What Young Women Need to Know about Stroke

Stroke is often referred to as a “brain attack” and can occur in all ages. An injury to the brain, stroke is caused by insufficient blood flow in the brain–usually by a blood clot or a direct bleed into the brain itself.

Strokes kill more women than men: twice as many than by breast cancer every year. So women need to know not only about the risk factors and warning signs of stroke, but also Moyamoya disease–a little-known cause of stroke that is more common in women and often goes misdiagnosed for years.

Moyamoya disease was originally diagnosed in Japanese patients. Moyamoya is the Japanese word for “puff of smoke.” It is a rare brain artery disorder caused by the slowly progressive narrowing and blockage of the large branches of the internal carotid artery at the base of the brain. To feed the brain tissue that is starving for blood flow, the body forms a network of dilated and weakened blood vessels that resembles a “puff of smoke” on angiography.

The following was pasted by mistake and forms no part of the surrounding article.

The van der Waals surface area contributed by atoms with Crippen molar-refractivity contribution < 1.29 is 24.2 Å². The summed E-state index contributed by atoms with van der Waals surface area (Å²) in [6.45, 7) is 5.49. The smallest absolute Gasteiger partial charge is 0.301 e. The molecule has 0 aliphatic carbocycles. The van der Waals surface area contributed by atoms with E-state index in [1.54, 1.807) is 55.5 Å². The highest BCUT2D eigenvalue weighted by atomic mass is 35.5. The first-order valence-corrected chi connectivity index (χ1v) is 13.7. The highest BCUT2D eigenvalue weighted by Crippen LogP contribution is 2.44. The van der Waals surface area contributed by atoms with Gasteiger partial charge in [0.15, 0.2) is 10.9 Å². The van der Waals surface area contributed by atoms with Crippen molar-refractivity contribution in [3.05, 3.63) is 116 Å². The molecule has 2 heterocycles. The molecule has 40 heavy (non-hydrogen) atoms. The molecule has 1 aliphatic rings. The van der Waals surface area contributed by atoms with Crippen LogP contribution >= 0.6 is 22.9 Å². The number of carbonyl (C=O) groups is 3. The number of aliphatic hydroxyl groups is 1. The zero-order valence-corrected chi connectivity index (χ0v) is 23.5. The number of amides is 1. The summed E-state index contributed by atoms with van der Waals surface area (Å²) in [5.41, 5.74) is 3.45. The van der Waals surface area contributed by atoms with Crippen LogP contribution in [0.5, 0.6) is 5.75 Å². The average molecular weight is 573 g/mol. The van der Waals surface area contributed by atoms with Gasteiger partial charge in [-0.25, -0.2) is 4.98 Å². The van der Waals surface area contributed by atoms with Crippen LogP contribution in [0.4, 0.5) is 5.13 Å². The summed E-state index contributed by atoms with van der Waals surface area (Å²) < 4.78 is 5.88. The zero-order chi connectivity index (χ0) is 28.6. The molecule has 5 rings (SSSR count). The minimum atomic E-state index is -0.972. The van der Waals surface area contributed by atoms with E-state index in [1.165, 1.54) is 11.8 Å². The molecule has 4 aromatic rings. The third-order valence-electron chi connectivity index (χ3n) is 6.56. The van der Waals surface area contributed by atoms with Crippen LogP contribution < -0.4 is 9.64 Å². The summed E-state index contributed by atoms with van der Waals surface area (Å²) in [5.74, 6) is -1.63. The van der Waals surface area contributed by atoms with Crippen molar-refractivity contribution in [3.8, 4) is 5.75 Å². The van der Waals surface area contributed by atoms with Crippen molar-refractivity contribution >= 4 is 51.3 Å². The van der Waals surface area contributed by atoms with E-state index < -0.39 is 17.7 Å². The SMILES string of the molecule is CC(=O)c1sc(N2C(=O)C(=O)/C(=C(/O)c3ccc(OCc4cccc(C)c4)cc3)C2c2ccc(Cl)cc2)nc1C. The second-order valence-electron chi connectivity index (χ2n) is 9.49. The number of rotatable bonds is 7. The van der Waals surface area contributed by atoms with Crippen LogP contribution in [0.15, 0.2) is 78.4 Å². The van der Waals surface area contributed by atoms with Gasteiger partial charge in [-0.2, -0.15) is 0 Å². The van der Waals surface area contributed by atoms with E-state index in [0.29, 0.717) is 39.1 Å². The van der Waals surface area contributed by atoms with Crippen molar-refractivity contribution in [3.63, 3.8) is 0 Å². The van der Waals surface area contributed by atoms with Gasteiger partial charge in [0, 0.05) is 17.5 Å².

While this new blood vessel network allows blood to continue to flow to the brain, it is weak. Patients with Moyamoya disease may experience signs of stroke due to insufficient blood flow, termed an ischemic stroke, or to a bursting of these new vessels, called hemorrhagic stroke.

Treatments Can Ward Off Stroke

Fortunately, there are effective Moyamoya treatments available if the disease is diagnosed in time. The treatments are designed to bypass the blocked arteries at the base of the brain and provide sufficient blood flow to prevent ischemic stroke. These bypasses also take the strain off of the “puff of smoke” blood vessels and can decrease the chance of bleeding.

There are two types of bypass:

The direct bypass immediately restores blood flow to the starved arteries by directly connecting an artery in the scalp to an artery in the brain.
The indirect bypass (called an EDAS procedure) involves laying the scalp artery on the brain itself and relies on the starving brain to stimulate new blood vessel growth from this artery, which can take months.

A vascular neurosurgeon can perform the procedures alone or in combination, based on blood flow tests and the patient’s individual needs.

The bottom line is that the keys to successful stroke treatment remain time and prevention. The earlier stroke treatment is initiated, the higher the likelihood of a good outcome because “time is brain.” Smoking cessation and blood pressure control are vitally important, along with an active lifestyle and a healthy diet.

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